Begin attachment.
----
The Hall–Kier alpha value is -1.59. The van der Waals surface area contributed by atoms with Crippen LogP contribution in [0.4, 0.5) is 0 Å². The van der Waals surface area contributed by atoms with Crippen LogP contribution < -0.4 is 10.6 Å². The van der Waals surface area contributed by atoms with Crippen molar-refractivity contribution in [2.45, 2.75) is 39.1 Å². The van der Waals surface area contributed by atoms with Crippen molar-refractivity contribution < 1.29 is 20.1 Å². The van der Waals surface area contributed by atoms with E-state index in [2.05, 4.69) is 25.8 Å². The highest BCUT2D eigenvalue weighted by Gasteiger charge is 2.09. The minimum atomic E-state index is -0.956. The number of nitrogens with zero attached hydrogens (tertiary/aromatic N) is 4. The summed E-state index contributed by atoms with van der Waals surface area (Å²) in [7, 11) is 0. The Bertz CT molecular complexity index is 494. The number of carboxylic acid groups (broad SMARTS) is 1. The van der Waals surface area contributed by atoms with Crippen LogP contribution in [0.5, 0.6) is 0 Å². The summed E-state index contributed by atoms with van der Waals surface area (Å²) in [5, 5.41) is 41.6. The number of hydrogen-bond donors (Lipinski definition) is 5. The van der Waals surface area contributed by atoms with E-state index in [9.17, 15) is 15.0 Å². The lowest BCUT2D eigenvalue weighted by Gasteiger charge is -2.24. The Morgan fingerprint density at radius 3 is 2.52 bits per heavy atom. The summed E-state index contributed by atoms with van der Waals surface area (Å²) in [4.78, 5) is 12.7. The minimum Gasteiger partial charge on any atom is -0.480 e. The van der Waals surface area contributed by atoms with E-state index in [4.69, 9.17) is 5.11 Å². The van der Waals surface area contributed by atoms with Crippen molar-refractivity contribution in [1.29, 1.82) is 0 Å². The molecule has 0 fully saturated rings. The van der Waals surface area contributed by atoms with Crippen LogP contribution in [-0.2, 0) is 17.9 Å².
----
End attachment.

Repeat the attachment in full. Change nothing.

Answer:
The Hall–Kier alpha value is -1.59. The van der Waals surface area contributed by atoms with Crippen LogP contribution in [0.4, 0.5) is 0 Å². The van der Waals surface area contributed by atoms with Crippen LogP contribution < -0.4 is 10.6 Å². The van der Waals surface area contributed by atoms with Crippen molar-refractivity contribution in [2.45, 2.75) is 39.1 Å². The van der Waals surface area contributed by atoms with Crippen molar-refractivity contribution < 1.29 is 20.1 Å². The van der Waals surface area contributed by atoms with E-state index in [2.05, 4.69) is 25.8 Å². The highest BCUT2D eigenvalue weighted by Gasteiger charge is 2.09. The minimum atomic E-state index is -0.956. The number of nitrogens with zero attached hydrogens (tertiary/aromatic N) is 4. The summed E-state index contributed by atoms with van der Waals surface area (Å²) in [7, 11) is 0. The Bertz CT molecular complexity index is 494. The number of carboxylic acid groups (broad SMARTS) is 1. The van der Waals surface area contributed by atoms with Crippen LogP contribution in [0.5, 0.6) is 0 Å². The summed E-state index contributed by atoms with van der Waals surface area (Å²) in [5, 5.41) is 41.6. The number of hydrogen-bond donors (Lipinski definition) is 5. The van der Waals surface area contributed by atoms with E-state index in [9.17, 15) is 15.0 Å². The lowest BCUT2D eigenvalue weighted by Gasteiger charge is -2.24. The Morgan fingerprint density at radius 3 is 2.52 bits per heavy atom. The summed E-state index contributed by atoms with van der Waals surface area (Å²) in [4.78, 5) is 12.7. The minimum Gasteiger partial charge on any atom is -0.480 e. The van der Waals surface area contributed by atoms with E-state index in [4.69, 9.17) is 5.11 Å². The van der Waals surface area contributed by atoms with Crippen molar-refractivity contribution in [1.29, 1.82) is 0 Å². The molecule has 0 fully saturated rings. The van der Waals surface area contributed by atoms with Crippen LogP contribution in [-0.2, 0) is 17.9 Å².